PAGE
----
By ignoring cultural differences and failing to learn from remakes like The Departed, Spike Lee’s Oldboy is an attempt to fit a square peg in a round hole.
WARNING: HERE BE SPOILERS
Spike Lee’s American remake of Chan-wook Park’s weird and bloody South Korean opus Oldboy had a lot to live up to. The original is considered a modern classic and a landmark development in the thriller genre – people were suitably iffy about the prospect of a director as uneven and famously self-indulgent as Spike Lee attempting to tackle an American remake.
Well, fear not ladies and gentlemen, because Spike Lee’s remake of Oldboy is not, in fact, an American remake. It’s a thin and tepid shot-for-shot homage that just happens to star white people. Honestly, the actors could all be French-speaking Atlanteans living deep in the Earth’s core and the film would have turned out pretty much the same.
A big problem the fan community had with Spike Lee’s Oldboy was the very fact that such a classic piece of cinema was being reappropriated for an American audience at all. Cries of patronisation, xenophobia and unoriginality rang loud from fan forums and social media and, yes, there was a danger that all these things could prove to be true but, personally, I was still pretty optimistic.
I’ve had some very positive experiences with remakes; Michael Haneke’s shot-for-shot remake of Funny Games actually managed to add a sort of sexy, David Niven panache to its chief antagonist and The Departed was a fantastic, tight(ish) retelling of the sprawling and complicated Infernal Affairs trilogy. But what made these remakes great was their acknowledgement of the cultural differences between ‘American’ and ‘foreign’ cinematic codes.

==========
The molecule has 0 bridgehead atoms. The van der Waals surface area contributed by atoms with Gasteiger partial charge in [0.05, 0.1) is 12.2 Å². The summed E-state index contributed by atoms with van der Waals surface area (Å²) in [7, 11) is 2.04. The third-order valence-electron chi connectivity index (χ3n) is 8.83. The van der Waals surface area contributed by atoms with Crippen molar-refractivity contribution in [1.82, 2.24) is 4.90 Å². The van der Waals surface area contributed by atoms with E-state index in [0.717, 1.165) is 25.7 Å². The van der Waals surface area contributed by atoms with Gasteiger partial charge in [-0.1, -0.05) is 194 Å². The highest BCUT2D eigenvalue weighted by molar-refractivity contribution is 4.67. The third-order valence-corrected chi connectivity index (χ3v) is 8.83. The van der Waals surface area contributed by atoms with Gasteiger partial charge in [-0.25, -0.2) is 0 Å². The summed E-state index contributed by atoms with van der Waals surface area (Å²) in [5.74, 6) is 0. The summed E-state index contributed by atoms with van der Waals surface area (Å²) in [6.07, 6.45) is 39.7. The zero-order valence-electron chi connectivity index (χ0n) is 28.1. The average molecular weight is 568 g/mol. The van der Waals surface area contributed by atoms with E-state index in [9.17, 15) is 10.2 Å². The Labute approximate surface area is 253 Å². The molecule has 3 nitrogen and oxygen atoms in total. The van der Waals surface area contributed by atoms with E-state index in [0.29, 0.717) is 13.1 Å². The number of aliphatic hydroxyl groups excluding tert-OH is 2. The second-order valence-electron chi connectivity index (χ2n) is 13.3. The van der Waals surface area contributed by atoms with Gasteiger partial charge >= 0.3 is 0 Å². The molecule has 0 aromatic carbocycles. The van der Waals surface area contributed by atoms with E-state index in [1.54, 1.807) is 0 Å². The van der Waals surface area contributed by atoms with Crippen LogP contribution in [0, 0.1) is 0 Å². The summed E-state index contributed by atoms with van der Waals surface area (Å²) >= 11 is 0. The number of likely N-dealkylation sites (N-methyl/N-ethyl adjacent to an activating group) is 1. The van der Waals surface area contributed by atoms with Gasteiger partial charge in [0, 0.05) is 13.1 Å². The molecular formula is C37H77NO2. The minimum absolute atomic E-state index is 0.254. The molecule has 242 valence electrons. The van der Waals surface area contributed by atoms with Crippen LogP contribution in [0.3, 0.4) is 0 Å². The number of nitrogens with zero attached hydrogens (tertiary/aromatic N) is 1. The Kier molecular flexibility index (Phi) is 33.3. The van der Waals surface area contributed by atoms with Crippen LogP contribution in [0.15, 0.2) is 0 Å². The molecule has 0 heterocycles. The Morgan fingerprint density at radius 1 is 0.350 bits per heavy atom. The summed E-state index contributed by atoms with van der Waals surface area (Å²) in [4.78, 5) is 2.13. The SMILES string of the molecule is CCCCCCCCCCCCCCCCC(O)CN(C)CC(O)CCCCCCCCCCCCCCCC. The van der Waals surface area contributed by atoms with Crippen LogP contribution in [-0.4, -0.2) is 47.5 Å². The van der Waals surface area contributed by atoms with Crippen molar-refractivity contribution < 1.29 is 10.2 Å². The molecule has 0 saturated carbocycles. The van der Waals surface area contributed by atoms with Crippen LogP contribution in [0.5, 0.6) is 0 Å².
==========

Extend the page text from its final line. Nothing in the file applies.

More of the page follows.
Great remakes acknowledge cultural differences between American and foreign cinematic codes. Lee’s Oldboy doesn’t
In order to make Funny Games more palatable for an American audience, Michael Haneke delved into the cinematic history of American villains and turned Paul into a moustache-twirling silent film era sadist, an archetype we Westerners know and love and could cling to as a reference point. The Departed, similarly, took Infernal Affairs’s fantastic plot but divested it of its Hong Kong sheen and fluidity, turning it into something more reminiscent of the out-of-control helter-skelter of a Raymond Chandler novel. These are examples, not only of a shrewd foreknowledge of cultural tropes, but also of a tremendous respect for the original source material, something that Spike Lee’s copy-and-paste approach completely lacks.
Lee’s use of Louisiana for the Oldboy remake’s setting is completely arbitrary. Louisiana is an American state with a storied contemporary narrative that’s pretty hard to ignore and is rarely ever used as the setting of a piece of fiction without at least some lip service given to its unique culture and history. Hell, even Werner Herzog’s deeply confusing Nicolas Cage vehicle, Bad Lieutenant, managed to tap into its New Orleans setting’s post-Katrina desolation. Spike Lee’s Oldboy does no such thing.